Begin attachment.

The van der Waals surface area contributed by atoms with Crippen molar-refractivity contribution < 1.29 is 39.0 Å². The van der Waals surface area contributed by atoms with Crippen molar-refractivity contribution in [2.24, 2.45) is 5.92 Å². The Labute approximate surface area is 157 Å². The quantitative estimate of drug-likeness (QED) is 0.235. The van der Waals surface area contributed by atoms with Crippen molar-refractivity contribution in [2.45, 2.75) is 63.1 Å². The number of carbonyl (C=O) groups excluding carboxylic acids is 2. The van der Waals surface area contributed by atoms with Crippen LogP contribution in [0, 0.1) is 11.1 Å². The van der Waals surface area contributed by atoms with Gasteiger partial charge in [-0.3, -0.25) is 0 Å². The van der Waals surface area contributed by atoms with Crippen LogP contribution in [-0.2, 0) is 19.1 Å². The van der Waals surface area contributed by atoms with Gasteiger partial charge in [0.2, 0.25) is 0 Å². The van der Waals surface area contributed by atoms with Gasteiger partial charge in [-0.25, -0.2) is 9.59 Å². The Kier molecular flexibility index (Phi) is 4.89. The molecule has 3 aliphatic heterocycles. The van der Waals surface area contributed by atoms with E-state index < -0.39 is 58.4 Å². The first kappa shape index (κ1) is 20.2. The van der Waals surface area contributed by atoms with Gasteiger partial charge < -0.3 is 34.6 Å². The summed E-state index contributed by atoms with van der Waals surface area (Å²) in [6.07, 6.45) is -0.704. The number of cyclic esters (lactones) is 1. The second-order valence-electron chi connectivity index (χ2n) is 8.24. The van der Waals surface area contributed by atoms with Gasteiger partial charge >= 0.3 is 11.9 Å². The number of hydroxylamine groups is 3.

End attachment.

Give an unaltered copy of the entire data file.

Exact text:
The van der Waals surface area contributed by atoms with Crippen molar-refractivity contribution < 1.29 is 39.0 Å². The van der Waals surface area contributed by atoms with Crippen molar-refractivity contribution in [2.24, 2.45) is 5.92 Å². The Labute approximate surface area is 157 Å². The quantitative estimate of drug-likeness (QED) is 0.235. The van der Waals surface area contributed by atoms with Crippen molar-refractivity contribution in [2.45, 2.75) is 63.1 Å². The number of carbonyl (C=O) groups excluding carboxylic acids is 2. The van der Waals surface area contributed by atoms with Crippen LogP contribution in [0, 0.1) is 11.1 Å². The van der Waals surface area contributed by atoms with Gasteiger partial charge in [-0.3, -0.25) is 0 Å². The van der Waals surface area contributed by atoms with Crippen LogP contribution in [-0.2, 0) is 19.1 Å². The van der Waals surface area contributed by atoms with Gasteiger partial charge in [0.2, 0.25) is 0 Å². The van der Waals surface area contributed by atoms with Gasteiger partial charge in [-0.25, -0.2) is 9.59 Å². The Kier molecular flexibility index (Phi) is 4.89. The molecule has 3 aliphatic heterocycles. The van der Waals surface area contributed by atoms with E-state index < -0.39 is 58.4 Å². The first kappa shape index (κ1) is 20.2. The van der Waals surface area contributed by atoms with Gasteiger partial charge < -0.3 is 34.6 Å². The summed E-state index contributed by atoms with van der Waals surface area (Å²) in [6.07, 6.45) is -0.704. The number of cyclic esters (lactones) is 1. The second-order valence-electron chi connectivity index (χ2n) is 8.24. The van der Waals surface area contributed by atoms with Gasteiger partial charge >= 0.3 is 11.9 Å². The number of hydroxylamine groups is 3.